While we don’t expect the Euro to strengthen significantly given the unresolved debt crisis, if you have Euros to buy then now might be a good time to look at securing your rates.

The effects of QE were however felt elsewhere. Rates against the US Dollar and UAE Dirham fell sharply towards the end of last week, and this morning are sitting at their lowest for a month. With the UK economy continuing to struggle, this trend may continue, and sterling has also lost ground recently against the New Zealand, Australian and Canadian dollars, and South African Rand.

This week there is not a huge amount of data due out, although there are some speeches from central bankers around the world. In the UK, the fallout from Barclays’ manipulation of interest rates is attracting headlines but has not yet affected exchange rates, although if other British banks become implicated as events unfold there could be bad news for the Pound, specially if the government sees fit to legislate against the City. Bank of England deputy governor Paul Tucker is appearing before MPs on the subject at 3.30pm today.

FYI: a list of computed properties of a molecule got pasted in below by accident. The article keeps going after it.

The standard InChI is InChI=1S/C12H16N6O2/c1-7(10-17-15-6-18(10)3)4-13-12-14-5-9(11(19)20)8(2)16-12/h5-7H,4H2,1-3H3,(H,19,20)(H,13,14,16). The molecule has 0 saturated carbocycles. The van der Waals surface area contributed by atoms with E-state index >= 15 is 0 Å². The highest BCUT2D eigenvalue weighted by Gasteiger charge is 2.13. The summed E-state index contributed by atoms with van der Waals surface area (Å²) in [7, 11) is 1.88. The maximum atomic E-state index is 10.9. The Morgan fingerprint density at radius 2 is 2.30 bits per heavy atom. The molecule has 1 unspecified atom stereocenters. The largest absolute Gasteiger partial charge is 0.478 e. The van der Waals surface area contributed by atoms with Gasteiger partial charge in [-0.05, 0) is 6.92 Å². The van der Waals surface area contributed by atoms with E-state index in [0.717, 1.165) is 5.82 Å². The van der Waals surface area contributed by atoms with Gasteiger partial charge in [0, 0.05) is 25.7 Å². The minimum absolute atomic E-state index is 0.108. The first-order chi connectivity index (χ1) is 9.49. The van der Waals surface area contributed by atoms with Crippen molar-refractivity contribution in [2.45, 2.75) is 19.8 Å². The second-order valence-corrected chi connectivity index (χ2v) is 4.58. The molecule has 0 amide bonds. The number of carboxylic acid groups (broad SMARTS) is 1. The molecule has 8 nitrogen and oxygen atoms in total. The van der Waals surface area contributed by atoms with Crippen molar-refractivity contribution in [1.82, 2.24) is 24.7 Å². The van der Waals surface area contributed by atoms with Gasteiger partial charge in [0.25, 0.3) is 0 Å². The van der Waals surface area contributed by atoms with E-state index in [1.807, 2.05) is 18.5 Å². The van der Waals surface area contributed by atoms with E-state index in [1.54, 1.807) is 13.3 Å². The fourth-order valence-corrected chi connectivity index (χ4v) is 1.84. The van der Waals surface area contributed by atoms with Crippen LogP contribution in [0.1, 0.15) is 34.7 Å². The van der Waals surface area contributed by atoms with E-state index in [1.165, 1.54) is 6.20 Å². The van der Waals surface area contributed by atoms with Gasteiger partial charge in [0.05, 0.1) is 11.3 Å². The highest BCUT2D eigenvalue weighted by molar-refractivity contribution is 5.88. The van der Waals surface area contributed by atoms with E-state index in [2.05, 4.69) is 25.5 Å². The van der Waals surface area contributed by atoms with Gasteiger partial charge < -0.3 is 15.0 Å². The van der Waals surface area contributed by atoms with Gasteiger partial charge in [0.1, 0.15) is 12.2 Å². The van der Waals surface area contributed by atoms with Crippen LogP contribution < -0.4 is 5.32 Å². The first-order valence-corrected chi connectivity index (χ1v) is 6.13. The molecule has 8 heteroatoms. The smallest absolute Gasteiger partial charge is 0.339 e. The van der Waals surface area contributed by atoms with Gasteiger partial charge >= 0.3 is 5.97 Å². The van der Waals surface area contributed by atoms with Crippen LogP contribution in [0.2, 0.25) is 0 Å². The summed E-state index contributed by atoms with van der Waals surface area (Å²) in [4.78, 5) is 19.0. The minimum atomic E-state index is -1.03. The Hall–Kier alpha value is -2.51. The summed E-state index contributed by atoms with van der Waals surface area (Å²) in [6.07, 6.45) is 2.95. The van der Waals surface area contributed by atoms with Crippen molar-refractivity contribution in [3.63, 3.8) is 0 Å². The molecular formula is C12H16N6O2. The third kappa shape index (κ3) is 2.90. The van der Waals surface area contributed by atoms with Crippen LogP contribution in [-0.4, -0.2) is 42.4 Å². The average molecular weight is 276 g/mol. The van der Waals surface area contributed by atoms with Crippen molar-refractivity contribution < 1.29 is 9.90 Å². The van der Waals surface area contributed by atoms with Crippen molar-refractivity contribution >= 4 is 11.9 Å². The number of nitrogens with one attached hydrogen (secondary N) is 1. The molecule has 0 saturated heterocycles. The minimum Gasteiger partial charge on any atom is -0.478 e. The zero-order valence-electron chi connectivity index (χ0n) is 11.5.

In Europe this morning, news that Spanish bond prices again breached the key 7% level, are another warning sign to European policymakers whose attempts to plug gaps in Eurozone debt financing are looking increasingly desperate. Euro exchange rates remain very sensitive to any further developments.

Best Euro Rates Since 2008

Last week brought good news for those of you looking to buy Euros, as we saw the best rates on the market since October 2008. This followed the European Central Bank’s decision to cut their headline interest rate on Thursday, to historic lows of 0.75%, weakening the single currency on foreign exchange markets.

The news came despite the Bank of England’s extension to Quantitative Easing, also announced on Thursday. Usually, we would expect the Pound to weaken after such a decision, but the announcement came as no surprise and was overshadowed by the ECB rate cut. Having said that, the Pound continued to fall on Thursday and Friday against most other currencies, including the US, New Zealand, Australian and Canadian Dollars and UAE Dirham.

The ‘commodoty currencies’ have all gained significant strength recently, giving worse rates for sending money to South Africa, New Zealand and Australia in particular. On the other hand, if you have assets in any of these countries to bring back to sterling, now could be a good time to consider fixing an exchange rate.

This week, we don’t have any major data due out in the UK, and now that Wimbledon and the British Grand Prix are also over, perhaps headlines will all be focussed overseas. Foreign exchange rates are still as unsettled as the British summer, so do let us know at Currency Index is you have a transfer that you would like us to help with in the coming weeks.

Pound Euro Hits 1.26

Following the Non Farm Payroll figures in the US the dollar has been on the up to the detriment of the Euro. Trading has just hit 1.26, but will it stay there…..